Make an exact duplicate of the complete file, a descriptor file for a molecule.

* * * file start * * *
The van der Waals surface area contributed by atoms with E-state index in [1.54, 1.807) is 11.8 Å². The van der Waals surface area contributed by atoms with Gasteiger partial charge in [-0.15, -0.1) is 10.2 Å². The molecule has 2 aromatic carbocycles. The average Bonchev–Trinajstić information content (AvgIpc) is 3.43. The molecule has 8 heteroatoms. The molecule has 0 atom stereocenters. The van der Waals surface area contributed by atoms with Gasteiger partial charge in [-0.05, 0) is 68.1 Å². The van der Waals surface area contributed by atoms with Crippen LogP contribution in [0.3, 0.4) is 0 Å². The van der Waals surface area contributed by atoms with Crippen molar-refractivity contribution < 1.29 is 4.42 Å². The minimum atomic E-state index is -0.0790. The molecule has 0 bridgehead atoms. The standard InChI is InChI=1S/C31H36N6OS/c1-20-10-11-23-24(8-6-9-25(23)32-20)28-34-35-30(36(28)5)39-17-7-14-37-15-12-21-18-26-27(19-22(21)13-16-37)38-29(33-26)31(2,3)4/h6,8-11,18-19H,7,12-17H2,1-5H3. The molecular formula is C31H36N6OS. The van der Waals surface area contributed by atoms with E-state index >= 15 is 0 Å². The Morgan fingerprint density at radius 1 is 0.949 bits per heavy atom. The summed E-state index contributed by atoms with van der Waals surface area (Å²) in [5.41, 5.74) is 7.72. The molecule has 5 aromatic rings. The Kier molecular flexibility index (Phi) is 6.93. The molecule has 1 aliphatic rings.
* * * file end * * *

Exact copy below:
The van der Waals surface area contributed by atoms with E-state index in [1.54, 1.807) is 11.8 Å². The van der Waals surface area contributed by atoms with Gasteiger partial charge in [-0.15, -0.1) is 10.2 Å². The molecule has 2 aromatic carbocycles. The average Bonchev–Trinajstić information content (AvgIpc) is 3.43. The molecule has 8 heteroatoms. The molecule has 0 atom stereocenters. The van der Waals surface area contributed by atoms with Gasteiger partial charge in [-0.05, 0) is 68.1 Å². The van der Waals surface area contributed by atoms with Crippen LogP contribution in [0.3, 0.4) is 0 Å². The van der Waals surface area contributed by atoms with Crippen molar-refractivity contribution < 1.29 is 4.42 Å². The minimum atomic E-state index is -0.0790. The molecule has 0 bridgehead atoms. The standard InChI is InChI=1S/C31H36N6OS/c1-20-10-11-23-24(8-6-9-25(23)32-20)28-34-35-30(36(28)5)39-17-7-14-37-15-12-21-18-26-27(19-22(21)13-16-37)38-29(33-26)31(2,3)4/h6,8-11,18-19H,7,12-17H2,1-5H3. The molecular formula is C31H36N6OS. The van der Waals surface area contributed by atoms with E-state index >= 15 is 0 Å². The Morgan fingerprint density at radius 1 is 0.949 bits per heavy atom. The summed E-state index contributed by atoms with van der Waals surface area (Å²) in [5.41, 5.74) is 7.72. The molecule has 5 aromatic rings. The Kier molecular flexibility index (Phi) is 6.93. The molecule has 1 aliphatic rings.